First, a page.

See the TV adMemories: Sega‘s own adaptation of its arcade game wasn’t bad. Though the Atari VCS, by its very nature, tends to force programmers to make trade-offs for game play that rob arcade adaptations of some of their luster, this one actually came out okay. If anything, this version of Star Trek was simpler than its arcade forebear – and since “bear” is the operative word for the coin-op, for once this isn’t a bad thing. Continue reading

Battlezone

BattlezoneThe Game: As the pilot of a heavy tank, you wander the desolate battlefield, trying to wipe out enemy tanks and landing vehicles. (Atari, 1983)

Memories: If Atari’s 2600 version of the arcade wargame was a pleasant surprise, the unreleased 5200 edition of the same game is almost a revelation. Combining adaptations of the menacingly angular vector graphics of the arcade game with more realistic raster backgrounds, the 5200 prototype is not only fun, but rather pretty to look at. Continue reading

Ballblazer

BallblazerThe Game: Pong just got a lot more difficult. The table-tennis-inspired sport is now played at blow-your-hair-back speeds on a 3-D field, with vehicles called rotofoils serving as the paddles. Up to four players can compete, or you can humiliate yourself by trying to fight computer-controlled opponents. (Atari/Lucasfilm Games, 1984)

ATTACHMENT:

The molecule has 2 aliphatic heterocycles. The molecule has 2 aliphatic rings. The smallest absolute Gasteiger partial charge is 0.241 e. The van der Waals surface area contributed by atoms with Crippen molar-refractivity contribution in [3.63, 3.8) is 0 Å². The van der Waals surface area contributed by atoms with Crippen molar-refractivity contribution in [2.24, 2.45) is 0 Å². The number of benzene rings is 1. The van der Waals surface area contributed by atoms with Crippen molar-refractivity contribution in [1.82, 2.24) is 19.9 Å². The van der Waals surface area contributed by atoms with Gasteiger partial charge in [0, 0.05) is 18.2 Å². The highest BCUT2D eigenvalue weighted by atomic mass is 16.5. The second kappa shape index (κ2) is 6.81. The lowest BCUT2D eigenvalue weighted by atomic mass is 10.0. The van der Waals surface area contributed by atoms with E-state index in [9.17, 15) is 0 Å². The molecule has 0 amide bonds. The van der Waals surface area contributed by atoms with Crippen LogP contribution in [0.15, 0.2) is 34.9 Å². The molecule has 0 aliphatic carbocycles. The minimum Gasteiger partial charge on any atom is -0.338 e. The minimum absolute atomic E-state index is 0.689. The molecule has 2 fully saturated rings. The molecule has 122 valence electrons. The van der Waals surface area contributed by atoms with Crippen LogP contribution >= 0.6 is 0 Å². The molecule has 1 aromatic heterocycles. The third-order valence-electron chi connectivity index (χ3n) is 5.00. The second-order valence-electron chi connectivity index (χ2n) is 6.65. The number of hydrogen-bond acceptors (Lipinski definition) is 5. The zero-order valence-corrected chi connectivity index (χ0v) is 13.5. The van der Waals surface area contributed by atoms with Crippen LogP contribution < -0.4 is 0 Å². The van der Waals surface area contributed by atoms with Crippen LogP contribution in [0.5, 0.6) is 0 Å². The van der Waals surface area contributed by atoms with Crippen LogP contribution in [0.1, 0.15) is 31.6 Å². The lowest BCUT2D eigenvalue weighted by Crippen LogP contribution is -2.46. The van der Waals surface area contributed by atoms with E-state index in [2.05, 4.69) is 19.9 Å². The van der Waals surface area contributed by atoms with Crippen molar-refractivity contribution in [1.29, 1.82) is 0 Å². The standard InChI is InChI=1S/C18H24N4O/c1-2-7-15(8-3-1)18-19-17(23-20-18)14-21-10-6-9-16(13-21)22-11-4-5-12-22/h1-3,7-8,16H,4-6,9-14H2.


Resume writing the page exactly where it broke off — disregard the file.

Memories: The announcement was simple, and ominous, and got a lot of press. “Lucasfilm is entering the video game industry.” It made big waves, and why wouldn’t it? The thought of someone with the tremendous creative resources of George Lucas getting in on the action was enough to excite many gamers – particularly those who, around 1984, were deluged in the kind of mediocre titles which brought the video game business to its knees. Continue reading

Buck Rogers: Planet Of Zoom

Buck Rogers: Planet Of ZoomThe Game: Zoom being the operative word here, your mission – as space hero Buck Rogers – is to fly in close quarters with all kinds of enemy ships, landers and structures, fending off their attacks, and generally staying alive as long as See the videopossible. Obligatory robot wisecracks and utterances of “beedy-beedy-beedy” not included. (Coleco [under license from Sega], 1984)

Memories: Far and away the most faithful home console version of Sega’s arcade sleeper hit, Buck Rogers: Planet Of Zoom is a blast on the ColecoVision. Continue reading

Star Trek: Strategic Operations Simulator

Star Trek: Strategic Operations SimulatorThe Game: Your mission is to travel from sector to sector, eliminating Klingon incursions into Federation space without getting your ship and crew destroyed. Friendly starbases offer aid and allow you to make resupply stops so you can keep up the good fight – and you do have to keep a careful eye on your phaser, shield and warp power… (Sega, 1984)